3. Practice-based learning and improvement. The JCAHO seeks proof that practitioners are able to use scientific evidence and methods to investigate, evaluate, and improve patient care practices.

    “This is going to be tough to measure,” Marder says, unless hospitals define practice-based learning as the implementation of core measures (e.g., participation in preprocedure timeouts). However, hospitals should only use core measures that are physician-relevant.

    4. Interpersonal and communication skills. The JCAHO expects practitioners to demonstrate skills that enable them to establish and maintain professional relationships with patients, families, and other members of healthcare teams.

    Marder suggests that incident reports of staff or patient complaints regarding physician interpersonal and communication skills could be used to document noncompliance. Another way to measure these skills involves surveys of staff and patients.

    5. Professionalism. Practitioners are expected to demonstrate behaviors that reflect commitment to continuous professional development, ethics, and sensitivity to diversity, as well as responsible attitudes toward patients, the medical profession, and society.

    One way to measure competency in this category could be to document incidents of disruptive behavior or other examples of noncompliance with professional or ethical codes, Marder says.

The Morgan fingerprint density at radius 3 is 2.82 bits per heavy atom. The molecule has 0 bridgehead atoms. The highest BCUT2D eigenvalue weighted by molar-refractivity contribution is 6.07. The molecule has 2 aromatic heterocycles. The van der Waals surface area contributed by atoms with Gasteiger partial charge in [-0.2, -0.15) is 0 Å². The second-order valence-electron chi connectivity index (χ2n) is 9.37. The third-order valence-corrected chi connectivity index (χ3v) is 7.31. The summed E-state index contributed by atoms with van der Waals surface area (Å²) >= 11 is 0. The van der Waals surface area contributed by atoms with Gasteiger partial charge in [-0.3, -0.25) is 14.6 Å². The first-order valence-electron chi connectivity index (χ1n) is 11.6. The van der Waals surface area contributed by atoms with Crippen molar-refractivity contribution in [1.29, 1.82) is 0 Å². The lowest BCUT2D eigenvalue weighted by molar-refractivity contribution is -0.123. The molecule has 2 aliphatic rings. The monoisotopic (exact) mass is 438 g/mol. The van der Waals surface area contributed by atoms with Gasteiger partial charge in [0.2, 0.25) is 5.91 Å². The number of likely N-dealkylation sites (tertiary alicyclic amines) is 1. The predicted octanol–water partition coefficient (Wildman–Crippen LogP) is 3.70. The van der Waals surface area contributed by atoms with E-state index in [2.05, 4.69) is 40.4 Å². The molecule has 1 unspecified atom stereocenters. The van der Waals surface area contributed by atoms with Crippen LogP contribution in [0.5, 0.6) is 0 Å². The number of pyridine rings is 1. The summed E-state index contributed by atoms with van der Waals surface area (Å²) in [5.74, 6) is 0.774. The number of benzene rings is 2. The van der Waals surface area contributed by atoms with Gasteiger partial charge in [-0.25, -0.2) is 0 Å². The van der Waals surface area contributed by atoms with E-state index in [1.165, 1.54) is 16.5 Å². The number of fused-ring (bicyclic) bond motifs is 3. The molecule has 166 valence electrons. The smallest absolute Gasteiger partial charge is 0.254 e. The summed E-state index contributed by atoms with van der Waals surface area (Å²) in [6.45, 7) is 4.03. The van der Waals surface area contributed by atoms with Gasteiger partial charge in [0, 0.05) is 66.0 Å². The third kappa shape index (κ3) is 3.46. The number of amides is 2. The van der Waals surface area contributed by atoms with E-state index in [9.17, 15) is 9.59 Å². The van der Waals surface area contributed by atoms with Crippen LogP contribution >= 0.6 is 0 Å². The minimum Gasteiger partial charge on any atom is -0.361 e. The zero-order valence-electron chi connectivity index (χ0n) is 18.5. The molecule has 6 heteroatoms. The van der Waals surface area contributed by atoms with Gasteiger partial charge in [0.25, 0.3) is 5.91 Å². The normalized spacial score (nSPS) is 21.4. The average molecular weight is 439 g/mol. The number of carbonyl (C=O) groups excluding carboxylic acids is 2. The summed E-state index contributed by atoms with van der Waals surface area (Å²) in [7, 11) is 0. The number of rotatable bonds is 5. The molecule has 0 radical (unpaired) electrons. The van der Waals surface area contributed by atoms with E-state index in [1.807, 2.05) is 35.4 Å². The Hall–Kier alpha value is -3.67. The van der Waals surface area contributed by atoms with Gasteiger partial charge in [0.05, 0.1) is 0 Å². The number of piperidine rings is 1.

6. Systems-based practice. The JCAHO seeks evidence that practitioners demonstrate an understanding of the contexts and systems in which healthcare is provided and are able to apply this knowledge to improving healthcare. Examples of systems-based practice include patient advocacy and coordination of care between levels of care and among teams.

    Marder says that competency could be measured based on utilization management data (e.g., correct use of resources such as blood transfusions, cooperation with patient safety practices, etc.).

    Other measurements could include compliance with the Situation-Background-Assessment-Recommendation technique for communication between members of the healthcare team about